Tomorrow I will be examining in more detail how the media messages about body image have evolved over time.

Read Full Post »

I mentioned this theory yesterday in my review of the book, The Body Myth by Margo Maine and Joe Kelly. The book provides a detailed examination of the individual, familial and societal factors behind our current cultural idealization of female youthfulness, thinness and physical perfection.

In reviewing societal factors that help perpetuate the Body Myth, Maine and Kelly suggest that mass media has replaced our extended families of origin in guiding our worldview and beliefs about what is desirable and undesirable.

While our nuclear families still have considerable influence over our thoughts and beliefs, the roles of our extended families have been diminished as we continue to become ever more overscheduled and isolated from a sense of community outside of our immediate family. At the same time, technology and the variety of media continue to expand at an exponential pace, and have come to fill the void left by out withdrawl from other aspects of face-to-face community.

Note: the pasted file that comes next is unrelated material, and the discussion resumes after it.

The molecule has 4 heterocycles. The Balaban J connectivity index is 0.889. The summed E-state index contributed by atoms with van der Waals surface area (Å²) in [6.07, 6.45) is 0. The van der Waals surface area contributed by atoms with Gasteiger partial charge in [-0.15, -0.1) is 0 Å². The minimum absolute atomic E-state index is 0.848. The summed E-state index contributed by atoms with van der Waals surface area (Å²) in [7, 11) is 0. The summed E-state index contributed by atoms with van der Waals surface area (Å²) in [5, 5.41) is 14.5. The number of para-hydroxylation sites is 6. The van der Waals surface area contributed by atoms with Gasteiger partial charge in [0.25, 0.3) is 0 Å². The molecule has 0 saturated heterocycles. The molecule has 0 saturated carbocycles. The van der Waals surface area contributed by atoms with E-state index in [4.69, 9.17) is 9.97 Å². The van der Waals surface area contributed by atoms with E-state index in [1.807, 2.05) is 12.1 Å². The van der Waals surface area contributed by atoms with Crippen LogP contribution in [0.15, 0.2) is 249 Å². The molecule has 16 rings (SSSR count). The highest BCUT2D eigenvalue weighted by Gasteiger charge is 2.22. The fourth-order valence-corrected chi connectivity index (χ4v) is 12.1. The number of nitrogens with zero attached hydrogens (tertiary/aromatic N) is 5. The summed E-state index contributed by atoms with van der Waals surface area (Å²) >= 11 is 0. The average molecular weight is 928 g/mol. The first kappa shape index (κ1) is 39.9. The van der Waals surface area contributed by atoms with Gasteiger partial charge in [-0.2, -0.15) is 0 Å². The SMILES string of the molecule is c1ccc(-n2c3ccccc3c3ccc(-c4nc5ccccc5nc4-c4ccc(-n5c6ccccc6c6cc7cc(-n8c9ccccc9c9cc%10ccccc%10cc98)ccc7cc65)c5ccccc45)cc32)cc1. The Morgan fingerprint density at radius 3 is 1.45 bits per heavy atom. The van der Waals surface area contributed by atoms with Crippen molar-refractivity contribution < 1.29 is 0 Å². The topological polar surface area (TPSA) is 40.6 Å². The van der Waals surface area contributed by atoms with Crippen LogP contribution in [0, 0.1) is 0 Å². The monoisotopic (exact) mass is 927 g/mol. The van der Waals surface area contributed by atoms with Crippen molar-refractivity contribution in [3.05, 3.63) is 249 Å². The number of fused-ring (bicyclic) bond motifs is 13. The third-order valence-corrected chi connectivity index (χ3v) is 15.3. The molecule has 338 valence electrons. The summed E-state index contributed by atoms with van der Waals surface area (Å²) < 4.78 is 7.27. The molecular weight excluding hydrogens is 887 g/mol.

This theory made a lot of sense to me. I grew up in the 1980’s and 1990’s, when the primary source of media was television. The internet first became readily available as I was going to college. I can still remember the sounds of my dial up modem connecting to AOL.

In my day job I work with school aged children who have grown up with the internet and social media as an unquestionable constant in their lives.

As a late edition Gen Xer I am familiar with and comfortable using technology (such as this blog), but even so I already see significant differences in use of and access to technology between my generation and the generation that came just after me.

If I want information about something, I will google or search wikipedia and read a text file about it. When the kids I work with want information, they will search youtube or google images and watch a video how to do something or look at a picture of it. And they aren’t stuck sitting at a computer to do it!

My generation, and even moreso the current generation have been been saturated with media messages in a way few, if any, generations before us have. Instead of asking grandma Sally or Uncle Bill for advice, we watch a reality show or ask Uncle Google or Aunt Wikipedia. And most of us rarely, if ever, stop to question the advice we are being given, instead accepting it as absolute fact.

Tomorrow I will be examining in more detail how the media messages about body image have evolved over time.

Read Full Post »